Briefing: The increasing squeeze on refugees to go home

‘All the key stakeholders have an interest in pushing for repatriation except the refugees themselves.’

Syrian refugees, Um Abdullah and her daugther Maysaa, 13, pack a suitcase in preparation for their journey to Germany from Lebanon (Andrew McConnell/UNHCR)

Isn’t returning home the best outcome for refugees?

That depends on who you ask. While repatriation is generally the preferred solution to displacement crises, that’s often the view of governments and the international community, not refugees themselves.

Is this focus on returning refugees new?

The preference for refugee returns is based on an outdated view of conflict, according to Kathleen Newland, co-founder of the Migration Policy Institute. In the past, large numbers of refugees chose to go home after fundamental changes took place in their countries, like the refugees who went back after peace deals in Cambodia and Mozambique in the early 1990s. Today, conflicts are going on longer and countries remain fragile long after fighting stops.

What forms of pressure do refugees face?

In the worst cases, refugees face a decision between prison or going home. In Libya, for example, thousands of asylum seekers, as well as migrants, are held in squalid, abusive detention centres. The few who can often choose to sign up for voluntary repatriation.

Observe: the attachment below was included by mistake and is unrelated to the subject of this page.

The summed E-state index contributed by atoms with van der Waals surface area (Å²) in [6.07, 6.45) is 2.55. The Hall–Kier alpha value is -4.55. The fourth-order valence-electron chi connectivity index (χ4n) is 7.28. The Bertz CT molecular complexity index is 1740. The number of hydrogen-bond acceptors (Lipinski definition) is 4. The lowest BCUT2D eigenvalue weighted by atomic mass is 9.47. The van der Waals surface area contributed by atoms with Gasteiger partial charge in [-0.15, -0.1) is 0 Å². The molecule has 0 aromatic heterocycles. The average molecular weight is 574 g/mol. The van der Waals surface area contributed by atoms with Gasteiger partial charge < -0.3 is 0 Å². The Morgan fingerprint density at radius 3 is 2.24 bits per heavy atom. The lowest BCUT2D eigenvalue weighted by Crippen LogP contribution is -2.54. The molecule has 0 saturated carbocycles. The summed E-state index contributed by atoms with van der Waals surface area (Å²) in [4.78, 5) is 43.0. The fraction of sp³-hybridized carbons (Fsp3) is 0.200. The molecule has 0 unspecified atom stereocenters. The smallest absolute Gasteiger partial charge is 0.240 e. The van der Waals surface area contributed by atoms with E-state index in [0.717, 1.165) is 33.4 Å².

What does international law say?

Under customary international law, refugees cannot be forced back to places where they will be in danger. The UN insists that refugees have to be able to make a free and informed choice about whether to go home, and they must be able to return in a safe and dignified way.

Do refugees push back against this pressure?

Protests are unusual. It’s often difficult for refugees to speak out against returns at all and risk the wrath of already hostile local authorities, like Syrian refugees in Lebanon and Turkey who are under mounting pressure to go back to Syria.

Are more refugees actually going home?

It’s hard to get comprehensive figures on the number of people going home, but officially, no.

What alternatives do refugees have?

Refugees have few other good options. Less than one percent of refugees are resettled in other countries and there are even fewer spaces available since President Donald Trump shrank the US refugee resettlement programme.

What happens to returnees?

UNHCR tries to monitor what happens to registered refugees who go back but it can be hampered by lack of humanitarian access, such as in Syria. “There needs to be safeguards, like allowing UNHCR to monitor the safety of people once they’ve returned, and reintegration and rebuilding assistance,” said Newland. “You can’t just drop people in the middle of their country and expect them to be safe.”

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